Dominic ==There's the problem -- serious intent. Conversations with serious intent are rare. Sure, there will be some bon mots and a few words of wisdom. And, Yes, there are very short poems of high quality, for instance, haiku, but they aren't just tossed off. They even have their rules.

Dominic ==Looks like I have to take that back. The Pope now has 5 million friends on Twitter, and surely his tweets aren't trivial

Ann ... do you seriously think that Francis actually tweets/twitters/whatever himself? Did B16?Somehow I doubt this very, very much. I do hope that the many has a lot more pressing problems and matters with which to deal than 140 word sound bites!

Completely agree with Silvers. The reality is that the development of multimedia and the internet has created another form of representation of art and literature.Prior to the development of the printing press with Gutenberg, there was little in the way of development of form criticism, etc. It required a critical mass of literature reproduced in order to gain the attention of those who were literate.Also, there were other forms of representation. For example, stained glass windows and stations of the cross existed in per-literate societies to, among others, help people become literate in scripture. In the Eastern tradition icons are said to be written and not painted. Implicit in that is that icons are therefore "read", in the way text is read.As we move to a new form of representation, corresponding critique needs to occur. Consider the poet Suheir Hammad. Her poem "Into Egypt" was explicitly written and represented in a multi-media format. The images are as much a part of the poem as text. point is, that Silvers is absolutely correct.The development of the internet, twitter, etc. is having as profound an effect on our world as when Gutenberg first developed he printing press.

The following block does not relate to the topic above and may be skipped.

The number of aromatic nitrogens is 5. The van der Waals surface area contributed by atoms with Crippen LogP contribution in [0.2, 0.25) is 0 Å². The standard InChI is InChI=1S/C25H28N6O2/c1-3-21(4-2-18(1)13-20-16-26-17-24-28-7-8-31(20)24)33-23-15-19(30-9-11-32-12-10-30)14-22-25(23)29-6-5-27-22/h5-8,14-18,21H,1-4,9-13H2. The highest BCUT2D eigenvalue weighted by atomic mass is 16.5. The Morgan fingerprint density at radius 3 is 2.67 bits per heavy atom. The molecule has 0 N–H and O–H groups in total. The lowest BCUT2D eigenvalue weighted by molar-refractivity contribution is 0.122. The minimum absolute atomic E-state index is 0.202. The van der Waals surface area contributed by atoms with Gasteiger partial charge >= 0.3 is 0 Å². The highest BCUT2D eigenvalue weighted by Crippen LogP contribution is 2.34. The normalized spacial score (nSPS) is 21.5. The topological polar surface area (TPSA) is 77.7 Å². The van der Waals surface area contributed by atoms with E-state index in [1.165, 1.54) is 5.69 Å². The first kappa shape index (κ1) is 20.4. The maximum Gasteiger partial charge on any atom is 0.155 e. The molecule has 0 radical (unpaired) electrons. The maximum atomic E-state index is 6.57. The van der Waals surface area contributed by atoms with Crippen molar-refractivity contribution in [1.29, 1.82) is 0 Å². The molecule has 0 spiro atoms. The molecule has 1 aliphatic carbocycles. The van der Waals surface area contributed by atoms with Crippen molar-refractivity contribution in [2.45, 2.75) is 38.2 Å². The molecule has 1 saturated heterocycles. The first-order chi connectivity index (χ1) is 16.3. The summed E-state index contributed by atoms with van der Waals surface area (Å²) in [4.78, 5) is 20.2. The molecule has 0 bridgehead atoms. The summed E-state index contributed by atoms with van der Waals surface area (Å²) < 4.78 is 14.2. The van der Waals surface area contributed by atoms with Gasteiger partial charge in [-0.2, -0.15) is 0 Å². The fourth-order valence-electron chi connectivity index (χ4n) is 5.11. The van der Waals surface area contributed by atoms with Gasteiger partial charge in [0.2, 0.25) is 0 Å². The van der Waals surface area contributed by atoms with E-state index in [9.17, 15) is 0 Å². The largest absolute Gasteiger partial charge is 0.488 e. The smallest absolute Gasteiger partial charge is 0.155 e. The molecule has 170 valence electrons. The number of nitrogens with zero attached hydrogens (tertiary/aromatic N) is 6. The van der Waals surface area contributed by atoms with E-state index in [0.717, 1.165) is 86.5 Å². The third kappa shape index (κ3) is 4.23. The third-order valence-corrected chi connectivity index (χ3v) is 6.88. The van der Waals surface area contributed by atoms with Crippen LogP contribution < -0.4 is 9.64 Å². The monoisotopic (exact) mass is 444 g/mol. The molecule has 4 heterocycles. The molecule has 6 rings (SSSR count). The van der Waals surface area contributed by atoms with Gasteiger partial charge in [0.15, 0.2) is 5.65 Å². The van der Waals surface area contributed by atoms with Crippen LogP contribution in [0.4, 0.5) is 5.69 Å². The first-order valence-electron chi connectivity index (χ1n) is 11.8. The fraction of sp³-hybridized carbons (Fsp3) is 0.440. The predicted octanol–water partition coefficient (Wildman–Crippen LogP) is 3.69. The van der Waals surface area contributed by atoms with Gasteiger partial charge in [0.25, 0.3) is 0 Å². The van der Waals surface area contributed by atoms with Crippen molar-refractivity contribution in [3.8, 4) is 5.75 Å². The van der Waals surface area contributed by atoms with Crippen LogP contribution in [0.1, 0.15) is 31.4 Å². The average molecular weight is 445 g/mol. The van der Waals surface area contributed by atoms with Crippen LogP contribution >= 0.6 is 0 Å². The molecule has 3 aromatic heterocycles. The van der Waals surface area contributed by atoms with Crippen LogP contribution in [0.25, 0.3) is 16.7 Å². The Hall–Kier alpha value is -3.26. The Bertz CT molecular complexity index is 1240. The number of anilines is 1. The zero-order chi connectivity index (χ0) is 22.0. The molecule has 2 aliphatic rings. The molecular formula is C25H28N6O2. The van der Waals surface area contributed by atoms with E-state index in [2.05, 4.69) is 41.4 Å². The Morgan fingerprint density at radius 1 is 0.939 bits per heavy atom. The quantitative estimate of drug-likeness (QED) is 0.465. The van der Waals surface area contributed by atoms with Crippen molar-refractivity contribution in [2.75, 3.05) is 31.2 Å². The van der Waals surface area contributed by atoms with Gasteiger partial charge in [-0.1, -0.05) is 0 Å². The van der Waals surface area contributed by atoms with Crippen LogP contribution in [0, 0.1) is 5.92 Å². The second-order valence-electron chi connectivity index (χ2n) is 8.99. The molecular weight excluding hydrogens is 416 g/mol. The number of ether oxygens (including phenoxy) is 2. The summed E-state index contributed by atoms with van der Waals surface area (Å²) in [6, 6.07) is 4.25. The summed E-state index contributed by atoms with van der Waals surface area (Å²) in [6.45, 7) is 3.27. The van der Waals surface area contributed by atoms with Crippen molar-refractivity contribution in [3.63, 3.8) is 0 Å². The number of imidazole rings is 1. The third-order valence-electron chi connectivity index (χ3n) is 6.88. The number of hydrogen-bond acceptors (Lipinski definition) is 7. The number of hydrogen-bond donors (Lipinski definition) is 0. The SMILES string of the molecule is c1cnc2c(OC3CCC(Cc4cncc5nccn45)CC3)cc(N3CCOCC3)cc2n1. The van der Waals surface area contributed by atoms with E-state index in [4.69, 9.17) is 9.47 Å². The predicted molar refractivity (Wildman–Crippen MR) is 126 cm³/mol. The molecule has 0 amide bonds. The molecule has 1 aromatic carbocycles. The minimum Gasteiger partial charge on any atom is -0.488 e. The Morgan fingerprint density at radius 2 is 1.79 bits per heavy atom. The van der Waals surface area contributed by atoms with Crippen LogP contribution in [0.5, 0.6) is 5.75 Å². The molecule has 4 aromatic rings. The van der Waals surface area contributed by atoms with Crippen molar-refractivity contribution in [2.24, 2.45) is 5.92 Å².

Jim McC --I believe his aides who say he approves the tweets, and the sayings seem to be based on the things he says in his speeches, many of which do include aphoristic thoughts suitable for Twitter. He has a gift for the short and sweet.

I thought the whole purpose of criticism was to separate the wheat from the chaff. If you know what's "classical" ahead of time, I have a Kentucky Derby bet I'd like you to make.